It’s always been a pretty magical spot but the luxury resort The Byron at Byron underwent a six-week makeover recently and now boasts even more of an inviting, luxe residential vibe. Texture abounds with copper, wood, linen and rattan combining to imbue the space with an elegant old-world, colonial feel perfectly befitting its tropical rainforest location on the coast in Byron Bay.
“Our clients wanted to create a more intimate, residential and ‘lived in’ feel to the resort so their guests felt right at home. Our concept was to personify the “well-travelled Australian”, where guests are welcomed in a way that feels more like you’ve just stepped into a good old friend’s home – a home where they have lived for many years and have settled in nicely,” says Rachel Luchetti from Luchetti Krelle, the architectural and interior design firm responsible for the refurbishment.
Utilising the existing pavilion and the resort’s much-loved pool outlook, the designers also researched the concept of the verandah from a historical perspective. “Australians tend to use verandahs as an extension of their living space where the feeling is often more ‘interior’ than ‘exterior’ in terms of the soft furnishings,” says Rachel.
“In colonial Australia, the veranda played a vital role in people’s lives. It was a place where old wares and treasures from travels were displayed. As such, colonial features are subtly referenced throughout the design – in the feature tessellated tiles in the restaurant and the cabinet of curiosities and styling on the spa deck,” says Rachel.
There is a definite sense of the bowerbird with the interior styling – Italian furniture, European lighting from SPACE, antiques, art and curiosities all look as if they have been lovingly collected over years. “We achieved a sense of luxury with a considered curation of beautiful Italian furniture and European lighting mixed with Australian antiques, art and curiosities collected during the clients’ travels over the years,” says Rachel.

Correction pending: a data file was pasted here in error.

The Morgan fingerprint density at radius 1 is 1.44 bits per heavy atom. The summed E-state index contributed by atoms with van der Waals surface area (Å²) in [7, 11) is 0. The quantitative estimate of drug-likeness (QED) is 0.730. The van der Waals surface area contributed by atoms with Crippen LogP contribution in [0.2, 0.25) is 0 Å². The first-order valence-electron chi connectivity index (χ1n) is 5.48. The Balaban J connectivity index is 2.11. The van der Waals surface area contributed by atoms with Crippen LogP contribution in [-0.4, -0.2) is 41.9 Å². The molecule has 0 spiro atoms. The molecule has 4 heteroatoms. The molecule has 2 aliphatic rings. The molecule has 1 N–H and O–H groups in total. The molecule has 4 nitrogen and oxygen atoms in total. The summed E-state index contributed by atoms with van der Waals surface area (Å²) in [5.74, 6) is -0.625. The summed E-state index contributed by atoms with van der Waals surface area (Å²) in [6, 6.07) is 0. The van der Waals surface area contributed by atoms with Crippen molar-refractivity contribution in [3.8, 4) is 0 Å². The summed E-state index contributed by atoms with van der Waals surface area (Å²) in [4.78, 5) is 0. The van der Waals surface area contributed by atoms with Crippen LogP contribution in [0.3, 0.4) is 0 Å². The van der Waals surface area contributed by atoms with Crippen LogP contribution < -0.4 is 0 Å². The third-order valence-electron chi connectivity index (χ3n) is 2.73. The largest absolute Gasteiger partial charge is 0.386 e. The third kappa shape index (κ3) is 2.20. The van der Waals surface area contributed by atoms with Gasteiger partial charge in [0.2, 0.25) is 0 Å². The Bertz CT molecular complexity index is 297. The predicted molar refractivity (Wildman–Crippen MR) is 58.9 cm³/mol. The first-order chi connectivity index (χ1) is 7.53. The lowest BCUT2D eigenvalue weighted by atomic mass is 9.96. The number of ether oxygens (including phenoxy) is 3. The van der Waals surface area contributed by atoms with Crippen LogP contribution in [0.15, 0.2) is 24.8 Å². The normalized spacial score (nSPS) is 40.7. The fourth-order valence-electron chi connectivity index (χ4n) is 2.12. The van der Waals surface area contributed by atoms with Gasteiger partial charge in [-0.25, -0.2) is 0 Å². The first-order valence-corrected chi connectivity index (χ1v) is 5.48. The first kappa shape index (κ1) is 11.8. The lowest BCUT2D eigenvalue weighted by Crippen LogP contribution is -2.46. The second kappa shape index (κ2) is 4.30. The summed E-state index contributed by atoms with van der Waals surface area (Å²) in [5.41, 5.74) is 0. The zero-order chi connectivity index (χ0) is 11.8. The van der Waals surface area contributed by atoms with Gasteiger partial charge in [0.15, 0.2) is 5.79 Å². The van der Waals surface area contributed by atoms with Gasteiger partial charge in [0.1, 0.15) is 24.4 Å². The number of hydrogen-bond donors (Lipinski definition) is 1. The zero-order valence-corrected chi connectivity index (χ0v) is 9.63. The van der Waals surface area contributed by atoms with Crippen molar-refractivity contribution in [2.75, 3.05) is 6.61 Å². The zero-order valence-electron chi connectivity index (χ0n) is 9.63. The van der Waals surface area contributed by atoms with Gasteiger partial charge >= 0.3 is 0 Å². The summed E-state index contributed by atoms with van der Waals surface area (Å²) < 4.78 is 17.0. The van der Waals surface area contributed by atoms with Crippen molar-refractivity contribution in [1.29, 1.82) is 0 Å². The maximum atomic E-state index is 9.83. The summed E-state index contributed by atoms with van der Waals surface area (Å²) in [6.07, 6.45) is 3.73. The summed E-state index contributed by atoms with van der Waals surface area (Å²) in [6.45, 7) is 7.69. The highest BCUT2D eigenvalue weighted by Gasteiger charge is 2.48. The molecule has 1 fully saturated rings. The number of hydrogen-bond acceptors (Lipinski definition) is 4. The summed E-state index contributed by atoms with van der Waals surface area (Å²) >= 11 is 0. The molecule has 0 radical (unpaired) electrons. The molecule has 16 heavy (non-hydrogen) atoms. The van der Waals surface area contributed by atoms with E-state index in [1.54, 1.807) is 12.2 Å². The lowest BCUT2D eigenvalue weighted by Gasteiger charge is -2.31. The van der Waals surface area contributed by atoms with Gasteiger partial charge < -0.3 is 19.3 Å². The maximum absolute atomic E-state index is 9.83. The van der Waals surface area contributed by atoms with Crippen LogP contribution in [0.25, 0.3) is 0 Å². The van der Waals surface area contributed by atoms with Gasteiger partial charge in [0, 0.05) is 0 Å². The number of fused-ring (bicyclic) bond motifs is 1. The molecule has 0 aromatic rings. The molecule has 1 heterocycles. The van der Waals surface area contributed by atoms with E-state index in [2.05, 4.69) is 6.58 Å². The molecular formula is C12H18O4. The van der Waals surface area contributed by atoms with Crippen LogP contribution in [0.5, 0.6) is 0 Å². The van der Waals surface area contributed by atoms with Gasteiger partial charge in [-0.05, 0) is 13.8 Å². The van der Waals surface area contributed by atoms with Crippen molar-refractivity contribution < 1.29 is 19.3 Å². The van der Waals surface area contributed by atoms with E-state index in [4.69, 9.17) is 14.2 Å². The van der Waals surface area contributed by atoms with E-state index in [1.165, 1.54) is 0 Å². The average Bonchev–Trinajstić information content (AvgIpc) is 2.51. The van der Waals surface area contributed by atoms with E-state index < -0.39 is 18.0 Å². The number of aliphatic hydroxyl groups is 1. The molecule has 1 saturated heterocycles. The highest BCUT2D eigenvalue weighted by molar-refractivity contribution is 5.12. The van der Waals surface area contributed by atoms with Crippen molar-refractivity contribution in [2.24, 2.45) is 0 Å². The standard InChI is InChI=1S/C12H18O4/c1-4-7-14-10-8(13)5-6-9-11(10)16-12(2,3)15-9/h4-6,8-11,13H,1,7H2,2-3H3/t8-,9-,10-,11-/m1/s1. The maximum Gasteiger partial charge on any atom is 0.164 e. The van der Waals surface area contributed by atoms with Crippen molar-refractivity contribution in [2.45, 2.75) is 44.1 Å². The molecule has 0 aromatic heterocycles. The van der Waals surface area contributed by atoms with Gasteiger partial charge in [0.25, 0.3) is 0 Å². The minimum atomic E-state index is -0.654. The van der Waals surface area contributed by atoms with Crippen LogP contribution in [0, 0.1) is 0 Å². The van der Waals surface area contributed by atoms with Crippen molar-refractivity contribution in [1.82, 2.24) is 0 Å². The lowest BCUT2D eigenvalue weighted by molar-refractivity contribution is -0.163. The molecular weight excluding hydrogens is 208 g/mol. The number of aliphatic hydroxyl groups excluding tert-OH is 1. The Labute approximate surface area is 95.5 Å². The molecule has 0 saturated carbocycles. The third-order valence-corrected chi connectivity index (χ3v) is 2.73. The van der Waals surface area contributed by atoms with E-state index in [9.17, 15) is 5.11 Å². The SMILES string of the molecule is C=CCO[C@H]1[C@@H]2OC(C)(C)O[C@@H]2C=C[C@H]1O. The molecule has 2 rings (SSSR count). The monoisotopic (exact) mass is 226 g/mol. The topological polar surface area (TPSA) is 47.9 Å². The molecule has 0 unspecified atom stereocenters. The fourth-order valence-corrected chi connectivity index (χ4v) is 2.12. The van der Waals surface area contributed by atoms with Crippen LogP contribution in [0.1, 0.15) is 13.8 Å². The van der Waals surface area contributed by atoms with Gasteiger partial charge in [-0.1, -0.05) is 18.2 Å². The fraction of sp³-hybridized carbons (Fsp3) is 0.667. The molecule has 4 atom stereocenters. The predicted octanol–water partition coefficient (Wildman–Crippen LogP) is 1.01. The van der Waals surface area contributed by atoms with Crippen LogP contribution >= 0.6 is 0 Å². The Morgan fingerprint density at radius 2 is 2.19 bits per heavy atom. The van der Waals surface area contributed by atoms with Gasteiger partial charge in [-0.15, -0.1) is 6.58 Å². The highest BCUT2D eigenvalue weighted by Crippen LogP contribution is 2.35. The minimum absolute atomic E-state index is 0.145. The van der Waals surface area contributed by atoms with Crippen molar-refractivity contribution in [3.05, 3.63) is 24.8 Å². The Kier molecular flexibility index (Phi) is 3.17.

Arguably the most notable feature of the redesign is the gorgeous injection of stone and copper detailing. “The reception desk is now a monumental sandstone creation with copper trims. Attention has been paid to a new statement copper island bar that graces the restaurant whilst servicing the verandah and conference guests. There is a play on the way that copper ages here – where panels are preserved and the framing is let go and allowed to oxidise,” says Rachel.
Filled with gorgeous colours, the terracotta upholstery really grabs the eye – perhaps because it complements the copper detailing so well. “We used the beautiful natural surrounds of the resort to inform our colour palette – rich greens from the rain forest, subdued blues from the ocean and dusty pinks, reds, and teals from the eucalypt trees. We utilised colour to differentiate the numerous spaces and to evoke certain ambiences. We used a bold and darker palette in the restaurant to create a moody dining experience and a clean, bright and fresh palette on the spa deck where guests relaxed by the pool,” says Rachel.
The emerging artist, and winner of the 2015 Archibald, Julian Meagher was commissioned for the redesign too. “He was commissioned to paint a series of contemporary still life paintings featuring Australian natives which we hung along the verandahs together with some suspended double sided landscapes marking the transition from restaurant to courtyard,” says Rachel.
Photography: Michael Wee
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